The budget of Rs. 1647.57 billion recently unveiled by the government for this fiscal year has significant provisions for startups, small and medium enterprises (SMEs) and Foreign Direct Investment (FDI). Government’s commitment towards small businesses hints that it realizes the importance of contribution of small business to the economy.
Point 68 and point 483 of the budget talk about startups. Point 68 mentions that a challenge fund of Rs. 1 billion will be created to provide seed capital of Rs. 2.5 million to startups under project financing to attract youth entrepreneurs towards startup business. However, this is not the first time the budget has mentioned of startups and tried to provide stimulus. Earlier budget also made a provision of Rs. 500 million but there was no deployment. This time it has been said that registration, renewal and other services to startups will be provided free of cost through one window policy. The same thing was said in the past too. The red tape hurdles may continue. Though the submission of files/documents are done in one window, file will have to travel same or even more distance to multiple departments. Authorized one widow center and streamlined process is the need of time for real output. ‘One window’ is losing its essence and it is not exciting any more.
The FDI policy
The budget promises to simplify policy to attract Foreign Direct Investment (FDI) into startup. As a person associated with Business Oxygen (BO2), the first international private equity fund based in Nepal, I have been more interested toward FDI and scale up financing in Small and Medium Enterprise (SME) space. This particular point caught my special attention.
Minimum FDI threshold at the moment is Rs. 50 million. At BO2, we don’t do start up financing. We consider companies that have proven track record, are in profitable operation for at least past two years and are now looking for expansion as scale up business. As the minimum FDI threshold was raised from Rs. 5 million to Rs. 50 million, we had to drop many pipeline companies in scale up stage.
FDI has always been a hot topic. Apparently, the government is doing its best to create enabling environment to attract FDI into Nepal. But increased FDI threshold, multi layered of FDI approval without defined timeline and lack of co-ordination between different government entities, have created exactly opposite vibes in practice. In general, the mentality has been that FDI means truckload of dollars for huge infrastructure projects and not petty investments, probably because of Switzerland dream we all have been fooled with.
During a discussion, when asked about the logic of FDI threshold, it was said that Nepal doesn’t need small investments, small FDIs are misused for FDI benefits such as visa and when number of small investments increase, it is difficult to monitor and regulate. What a logic!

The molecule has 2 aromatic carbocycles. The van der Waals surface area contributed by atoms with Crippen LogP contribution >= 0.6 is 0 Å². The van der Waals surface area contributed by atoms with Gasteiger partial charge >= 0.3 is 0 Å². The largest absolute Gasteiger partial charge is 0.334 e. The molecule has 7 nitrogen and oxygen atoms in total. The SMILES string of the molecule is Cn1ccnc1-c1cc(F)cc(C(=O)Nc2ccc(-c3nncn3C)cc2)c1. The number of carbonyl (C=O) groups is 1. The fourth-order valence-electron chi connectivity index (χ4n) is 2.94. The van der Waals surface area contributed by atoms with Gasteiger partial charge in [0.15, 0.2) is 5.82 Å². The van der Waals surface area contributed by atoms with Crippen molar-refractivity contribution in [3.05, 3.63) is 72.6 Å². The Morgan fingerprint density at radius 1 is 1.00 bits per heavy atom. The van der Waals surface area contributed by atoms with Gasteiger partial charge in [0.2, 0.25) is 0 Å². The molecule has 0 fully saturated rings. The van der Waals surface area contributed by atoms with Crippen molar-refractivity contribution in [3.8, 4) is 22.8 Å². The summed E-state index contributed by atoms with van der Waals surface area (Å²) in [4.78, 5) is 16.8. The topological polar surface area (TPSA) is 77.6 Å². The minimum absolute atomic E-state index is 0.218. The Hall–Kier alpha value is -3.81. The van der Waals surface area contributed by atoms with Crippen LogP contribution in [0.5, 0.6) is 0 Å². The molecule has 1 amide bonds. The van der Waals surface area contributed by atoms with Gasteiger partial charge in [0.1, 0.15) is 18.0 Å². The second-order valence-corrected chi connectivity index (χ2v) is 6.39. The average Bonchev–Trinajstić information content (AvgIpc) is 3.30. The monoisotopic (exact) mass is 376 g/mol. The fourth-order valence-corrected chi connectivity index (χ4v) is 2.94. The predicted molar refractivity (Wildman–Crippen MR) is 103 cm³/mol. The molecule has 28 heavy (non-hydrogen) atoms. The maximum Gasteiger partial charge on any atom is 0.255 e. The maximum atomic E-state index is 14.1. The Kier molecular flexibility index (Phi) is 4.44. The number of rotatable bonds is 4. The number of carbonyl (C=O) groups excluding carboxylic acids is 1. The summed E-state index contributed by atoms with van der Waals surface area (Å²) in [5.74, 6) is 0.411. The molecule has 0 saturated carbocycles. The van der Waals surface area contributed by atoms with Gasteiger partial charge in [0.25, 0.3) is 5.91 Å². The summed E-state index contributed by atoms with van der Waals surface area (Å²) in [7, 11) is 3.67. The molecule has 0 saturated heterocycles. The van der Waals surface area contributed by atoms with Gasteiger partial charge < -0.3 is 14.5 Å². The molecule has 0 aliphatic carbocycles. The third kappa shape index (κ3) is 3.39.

Why don’t we allow our local companies go global and bring back foreign currencies? If Nepali Wai Wai reached to 32 countries, why can’t Nepali momos?
Point 184 mentions FDI repatriation process will be simplified—too vague to even comment. Services of one point service center will provide its services via electronic medium. I hope it doesn’t mean uploading document in the system and again submitting hard copy.
In our experience of investing in a restaurant specializing in momos, there was a backlash from the people at concerned authorities that Nepal doesn’t need FDI in momos. We need it in the areas where Nepali won’t be able to invest. The restaurant was a popular name in Kathmandu and is now making its name outside the valley too with FDI. It doesn’t sell just momos, now it also sells franchise. FDI is not just about capital but also about technology, international best practices, technical support and other growth drivers. Nepal doesn’t allow its company to go global. Is FDI only solution to our problems or targeted growth? Why don’t we allow our local companies go global and bring back foreign currencies? If Nepali Wai Wai reached to 32 countries, why can’t Nepali momos? Pizzahut and KFC entered Nepal but we are restricting our native products and businesses within the national boundary.
We are proud that Santosh Shah took nepali cuisine to an international platform. IT sector is doing great. Why can’t a local IT company be allowed to establish its own branch or customer relations office abroad where their major/target clients are?